Its founder, Shepherd Mafundikwa, who returned from the United States in early 2020 to start the business, says that they were set on their goals to produce a world class cigar, consolidate their women empowerment model, and for their product to reach all corners of the globe.
Talking of the progress the company has made since they rolled their first cigar in March 2020, he says they were close to producing 1,500 cigars daily and their target was 10% local sales and 90% exports. They have sent some of their stock and samples to Romania, Kenya, South Africa, Namibia, Zambia, Malawi, USA, the United Kingdom, Germany, the United Arab Emirates and the Democratic Republic of Congo.
Mafundikwa says that their first year has been a rollercoaster and that they have focused much of their attention on training. We have successfully managed the skills transferred, we feel proud that our cigars have been accepted at home and abroad.
Mafundikwa does not smoke but got the idea to start the investment after he had a discussion with a friend, While in the United States in 2019. Returning to Zimbabwe months later, he set about turning the discussion into practice. He chose Harare, the capital of Africa’s biggest tobacco growing nation, to set up the project.
The city is also ideal as it sits at the centre of four leaf growing regions. Three auctions and dozens of contract floors where hundreds of thousands of growers yearly sell their crop are situated in the city.
Before building the factory, he travelled to the Dominican Republic and Cuba, not only to learn more about cigar rolling but also to recruit skilled rollers. He returned with several rollers, among them Elias Lopez from the Dominican Republic. Although some soon flew back home, Lopez, a veteran of more than 30 years remained and is head of training. The training targeted women, who Mafundikwa says are good with their hands.
Eight were recruited at first and have recently been joined by two men. Cigar-smoking Lopez has worked in the home country of Panama, Costa Rica, and Nicaragua for Davidoff as well as Arturo Fuente. Most Oa Tunya’s operations have, however, suffered the ravages of Covid-19, with their supply chain and sales adversely affected because of the global restrictions.
We are hoping the covid situation will stabilise, Mafundikwa says, and this will allow us to access more markets. We are going to be aggressively marketing our cigars on the continent. He knows that cigars made in the Americas rule the market in terms of quality, quantity and brand strength. Most Oa Tunya, he insists, will leverage Zimbabwe’s position as Africa’s top leaf producer and among the top six globally.
Zimbabwe is renowned for its high-quality tobacco and we are confident that our cigars can compete with any other cigars in the world. Ninety five percent of the burley tobacco his company rolls is grown locally, 100 percent of the wrapper it uses is imported.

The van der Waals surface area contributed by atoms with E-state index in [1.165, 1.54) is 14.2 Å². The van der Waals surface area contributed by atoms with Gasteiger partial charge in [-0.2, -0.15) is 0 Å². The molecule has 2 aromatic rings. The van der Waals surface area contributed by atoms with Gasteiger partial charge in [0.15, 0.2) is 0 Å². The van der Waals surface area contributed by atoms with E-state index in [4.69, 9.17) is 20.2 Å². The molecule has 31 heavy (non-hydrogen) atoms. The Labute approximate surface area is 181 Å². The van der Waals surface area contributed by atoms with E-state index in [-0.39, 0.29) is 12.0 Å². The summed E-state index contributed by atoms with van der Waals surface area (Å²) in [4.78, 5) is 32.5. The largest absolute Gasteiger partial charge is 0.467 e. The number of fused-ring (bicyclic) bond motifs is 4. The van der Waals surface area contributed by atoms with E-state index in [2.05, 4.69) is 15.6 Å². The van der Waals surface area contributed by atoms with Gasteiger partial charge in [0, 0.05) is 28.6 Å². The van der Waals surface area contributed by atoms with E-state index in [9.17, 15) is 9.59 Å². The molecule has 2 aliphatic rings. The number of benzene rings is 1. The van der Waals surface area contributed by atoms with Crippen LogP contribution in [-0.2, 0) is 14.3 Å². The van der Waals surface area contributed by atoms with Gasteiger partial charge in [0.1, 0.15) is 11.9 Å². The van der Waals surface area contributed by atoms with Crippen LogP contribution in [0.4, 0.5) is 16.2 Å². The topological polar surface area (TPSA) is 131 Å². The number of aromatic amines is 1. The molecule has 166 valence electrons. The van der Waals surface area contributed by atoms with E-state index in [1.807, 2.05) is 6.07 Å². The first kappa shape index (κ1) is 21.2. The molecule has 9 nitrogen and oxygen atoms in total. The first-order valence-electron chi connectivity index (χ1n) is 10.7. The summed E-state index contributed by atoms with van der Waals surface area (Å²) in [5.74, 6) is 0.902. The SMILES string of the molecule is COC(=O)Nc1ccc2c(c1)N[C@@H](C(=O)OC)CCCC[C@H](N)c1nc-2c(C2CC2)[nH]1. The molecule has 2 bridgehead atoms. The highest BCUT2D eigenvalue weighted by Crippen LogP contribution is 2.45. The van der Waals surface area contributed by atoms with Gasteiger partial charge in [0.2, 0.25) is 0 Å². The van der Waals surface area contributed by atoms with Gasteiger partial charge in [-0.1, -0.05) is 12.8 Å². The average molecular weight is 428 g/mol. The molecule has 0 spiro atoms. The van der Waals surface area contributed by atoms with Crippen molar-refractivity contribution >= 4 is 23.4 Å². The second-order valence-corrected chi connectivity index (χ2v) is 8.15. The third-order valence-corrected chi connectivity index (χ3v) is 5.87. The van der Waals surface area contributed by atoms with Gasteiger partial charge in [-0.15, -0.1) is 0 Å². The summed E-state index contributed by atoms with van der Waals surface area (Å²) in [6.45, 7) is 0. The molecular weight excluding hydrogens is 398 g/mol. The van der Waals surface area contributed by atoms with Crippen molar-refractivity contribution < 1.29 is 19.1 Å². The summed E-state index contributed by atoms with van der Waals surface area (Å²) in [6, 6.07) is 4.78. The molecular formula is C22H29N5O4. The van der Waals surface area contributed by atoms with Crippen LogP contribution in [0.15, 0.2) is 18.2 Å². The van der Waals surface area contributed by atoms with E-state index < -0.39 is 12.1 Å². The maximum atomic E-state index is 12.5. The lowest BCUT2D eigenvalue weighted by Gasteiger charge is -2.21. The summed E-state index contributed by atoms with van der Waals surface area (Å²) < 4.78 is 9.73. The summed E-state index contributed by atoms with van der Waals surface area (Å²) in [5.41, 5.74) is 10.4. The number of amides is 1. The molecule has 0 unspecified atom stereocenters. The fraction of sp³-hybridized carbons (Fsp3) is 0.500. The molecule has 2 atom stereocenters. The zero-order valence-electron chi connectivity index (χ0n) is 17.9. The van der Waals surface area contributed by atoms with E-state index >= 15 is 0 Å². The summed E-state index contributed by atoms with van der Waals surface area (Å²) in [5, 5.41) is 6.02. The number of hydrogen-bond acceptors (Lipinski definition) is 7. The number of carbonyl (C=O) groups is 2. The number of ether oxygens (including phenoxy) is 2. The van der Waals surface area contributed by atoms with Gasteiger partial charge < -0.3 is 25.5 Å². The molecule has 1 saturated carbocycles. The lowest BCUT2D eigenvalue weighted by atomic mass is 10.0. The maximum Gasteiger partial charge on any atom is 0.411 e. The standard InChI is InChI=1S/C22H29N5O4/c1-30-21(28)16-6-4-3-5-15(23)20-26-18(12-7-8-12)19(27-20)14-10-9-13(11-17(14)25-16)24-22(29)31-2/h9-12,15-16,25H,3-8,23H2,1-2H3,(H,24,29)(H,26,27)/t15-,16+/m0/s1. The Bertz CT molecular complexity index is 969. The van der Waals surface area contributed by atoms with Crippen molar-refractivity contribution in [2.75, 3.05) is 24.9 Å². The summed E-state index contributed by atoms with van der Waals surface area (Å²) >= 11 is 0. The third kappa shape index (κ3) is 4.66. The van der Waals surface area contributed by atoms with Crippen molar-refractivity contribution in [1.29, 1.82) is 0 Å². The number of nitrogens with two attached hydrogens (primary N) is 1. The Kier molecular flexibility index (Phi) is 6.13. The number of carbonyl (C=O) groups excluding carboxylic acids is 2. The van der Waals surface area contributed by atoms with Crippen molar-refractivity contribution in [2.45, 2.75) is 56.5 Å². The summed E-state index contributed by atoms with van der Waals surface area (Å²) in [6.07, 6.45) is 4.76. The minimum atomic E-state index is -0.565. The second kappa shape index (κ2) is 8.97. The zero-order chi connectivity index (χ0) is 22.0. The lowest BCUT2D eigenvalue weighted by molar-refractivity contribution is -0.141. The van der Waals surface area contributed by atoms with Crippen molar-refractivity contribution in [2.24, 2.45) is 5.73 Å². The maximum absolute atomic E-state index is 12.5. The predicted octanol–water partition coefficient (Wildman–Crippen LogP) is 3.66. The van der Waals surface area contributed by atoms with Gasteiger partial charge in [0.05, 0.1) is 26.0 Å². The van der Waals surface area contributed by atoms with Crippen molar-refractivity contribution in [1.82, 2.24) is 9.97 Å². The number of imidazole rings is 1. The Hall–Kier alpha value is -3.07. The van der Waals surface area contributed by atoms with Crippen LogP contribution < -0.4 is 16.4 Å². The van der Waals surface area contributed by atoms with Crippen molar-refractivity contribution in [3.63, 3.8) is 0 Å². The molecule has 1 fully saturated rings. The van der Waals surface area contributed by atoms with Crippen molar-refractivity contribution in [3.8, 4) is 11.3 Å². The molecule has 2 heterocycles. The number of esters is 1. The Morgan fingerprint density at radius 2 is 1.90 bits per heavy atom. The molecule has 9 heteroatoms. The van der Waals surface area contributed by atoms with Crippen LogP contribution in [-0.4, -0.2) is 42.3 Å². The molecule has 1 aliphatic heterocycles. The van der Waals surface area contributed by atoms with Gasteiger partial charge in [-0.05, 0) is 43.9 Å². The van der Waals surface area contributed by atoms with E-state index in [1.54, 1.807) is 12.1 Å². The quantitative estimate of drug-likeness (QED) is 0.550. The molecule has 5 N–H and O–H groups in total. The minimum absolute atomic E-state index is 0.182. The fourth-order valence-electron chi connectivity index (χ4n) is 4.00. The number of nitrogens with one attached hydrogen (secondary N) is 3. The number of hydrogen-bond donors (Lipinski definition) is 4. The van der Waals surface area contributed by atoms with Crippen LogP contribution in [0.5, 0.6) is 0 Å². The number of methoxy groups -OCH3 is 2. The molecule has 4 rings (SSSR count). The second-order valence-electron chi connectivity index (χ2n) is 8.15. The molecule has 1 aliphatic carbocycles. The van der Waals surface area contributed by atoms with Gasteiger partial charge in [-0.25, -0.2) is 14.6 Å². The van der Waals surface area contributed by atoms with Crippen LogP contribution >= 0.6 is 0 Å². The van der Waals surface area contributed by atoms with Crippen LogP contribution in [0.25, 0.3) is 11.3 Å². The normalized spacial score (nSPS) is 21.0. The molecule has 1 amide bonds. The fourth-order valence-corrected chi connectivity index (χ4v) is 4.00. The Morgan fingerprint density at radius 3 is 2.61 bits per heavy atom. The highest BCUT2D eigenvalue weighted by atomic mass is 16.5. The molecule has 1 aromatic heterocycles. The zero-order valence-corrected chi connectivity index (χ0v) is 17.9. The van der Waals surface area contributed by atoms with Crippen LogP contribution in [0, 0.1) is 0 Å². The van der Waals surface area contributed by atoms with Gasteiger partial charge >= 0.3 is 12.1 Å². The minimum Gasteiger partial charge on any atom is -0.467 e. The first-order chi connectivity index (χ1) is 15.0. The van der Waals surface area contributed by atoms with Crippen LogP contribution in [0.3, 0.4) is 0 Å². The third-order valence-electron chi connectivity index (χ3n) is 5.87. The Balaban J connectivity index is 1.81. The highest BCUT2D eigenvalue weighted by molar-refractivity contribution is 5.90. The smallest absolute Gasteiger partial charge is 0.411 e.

However, the company has teamed up with the Tobacco Research Board to experiment on growing different wrapper varieties in a bid to produce a 100% local cigar in the not too distant future. Mafundikwa says that even before the completion of the experimental production of the wrapper, he believes Zimbabwe has the proper conditions which just need to be managed.
Zimbabwe grew 200 million kilograms of tobacco in 2020, 95% being Virginia flue cured leaf, the remainder being Oriental and burley grown in Burma Valley in eastern Zimbabwe. TRB general manager tells that Burma Valley is good for the cultivation of thin, soft, elastic and supple wrappers that are on demand worldwide. TRB started researching suitable cigar wrapper varieties in the 2017/18 season and expects to register the first batch of cigar wrapper tobacco hybrid in 2023.
The current research efforts are focused on agronomic research and the development of new varieties with improved yields, enhanced foliar-disease resistance as well as excellent cigar wrapper cured leaf and smoking quality.
Research into cigar wrapper varieties is ongoing, but the main thrust on varietal development is centred on developing and releasing varieties that produce a blemish free leaf, good curing and fermentation and acceptable smoking attributes.
The new hybrids were developed/bred to incorporate multi resistance to foliar diseases, producing the much sought after, blemish free cured leaf. Additionally, the cured leaves of these new hybrids have excellent smoking quality and can therefore also be used as fillers in cigars, giving them a dual purpose.
The findings are pleasing. Up to four promising cigar wrapper varieties are producing good leaf yields, good cured quality as well as acceptable smoking quality. Our findings also note that with improved/prolonged fermentation and raging of the leaf, the smoking quality also improves. Zimbabwe has the potential to produce quality cigar wrappers that have acceptable smoking attributes. Above all, the nutty-spicy sweetness of the tobacco makes it perfect.